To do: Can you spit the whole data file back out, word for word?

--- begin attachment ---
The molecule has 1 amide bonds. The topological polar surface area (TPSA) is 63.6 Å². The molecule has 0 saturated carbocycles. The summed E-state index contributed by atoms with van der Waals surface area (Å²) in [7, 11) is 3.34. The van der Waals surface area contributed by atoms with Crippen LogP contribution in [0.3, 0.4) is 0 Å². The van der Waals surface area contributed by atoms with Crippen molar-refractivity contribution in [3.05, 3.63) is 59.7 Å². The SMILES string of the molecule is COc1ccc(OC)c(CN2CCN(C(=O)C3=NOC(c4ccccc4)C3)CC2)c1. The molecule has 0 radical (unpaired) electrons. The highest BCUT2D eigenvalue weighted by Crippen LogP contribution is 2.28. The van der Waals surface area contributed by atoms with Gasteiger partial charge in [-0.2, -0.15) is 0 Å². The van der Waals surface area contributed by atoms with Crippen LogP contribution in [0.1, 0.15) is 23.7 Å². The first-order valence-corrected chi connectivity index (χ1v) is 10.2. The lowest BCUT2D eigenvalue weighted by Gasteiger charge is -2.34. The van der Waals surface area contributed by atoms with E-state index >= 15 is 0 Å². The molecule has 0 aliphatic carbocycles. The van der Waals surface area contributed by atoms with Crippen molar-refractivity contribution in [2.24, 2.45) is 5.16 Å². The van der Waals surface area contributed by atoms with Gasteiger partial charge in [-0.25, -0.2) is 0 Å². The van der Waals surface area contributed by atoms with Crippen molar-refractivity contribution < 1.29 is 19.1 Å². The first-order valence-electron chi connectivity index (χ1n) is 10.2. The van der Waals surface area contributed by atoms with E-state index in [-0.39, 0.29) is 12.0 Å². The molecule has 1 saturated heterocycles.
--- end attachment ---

The molecule has 1 amide bonds. The topological polar surface area (TPSA) is 63.6 Å². The molecule has 0 saturated carbocycles. The summed E-state index contributed by atoms with van der Waals surface area (Å²) in [7, 11) is 3.34. The van der Waals surface area contributed by atoms with Crippen LogP contribution in [0.3, 0.4) is 0 Å². The van der Waals surface area contributed by atoms with Crippen molar-refractivity contribution in [3.05, 3.63) is 59.7 Å². The SMILES string of the molecule is COc1ccc(OC)c(CN2CCN(C(=O)C3=NOC(c4ccccc4)C3)CC2)c1. The molecule has 0 radical (unpaired) electrons. The highest BCUT2D eigenvalue weighted by Crippen LogP contribution is 2.28. The van der Waals surface area contributed by atoms with Gasteiger partial charge in [-0.2, -0.15) is 0 Å². The van der Waals surface area contributed by atoms with Crippen LogP contribution in [0.1, 0.15) is 23.7 Å². The first-order valence-corrected chi connectivity index (χ1v) is 10.2. The lowest BCUT2D eigenvalue weighted by Gasteiger charge is -2.34. The van der Waals surface area contributed by atoms with E-state index >= 15 is 0 Å². The molecule has 0 aliphatic carbocycles. The van der Waals surface area contributed by atoms with Crippen molar-refractivity contribution in [2.24, 2.45) is 5.16 Å². The van der Waals surface area contributed by atoms with Gasteiger partial charge in [-0.25, -0.2) is 0 Å². The van der Waals surface area contributed by atoms with Crippen molar-refractivity contribution < 1.29 is 19.1 Å². The first-order valence-electron chi connectivity index (χ1n) is 10.2. The van der Waals surface area contributed by atoms with E-state index in [-0.39, 0.29) is 12.0 Å². The molecule has 1 saturated heterocycles.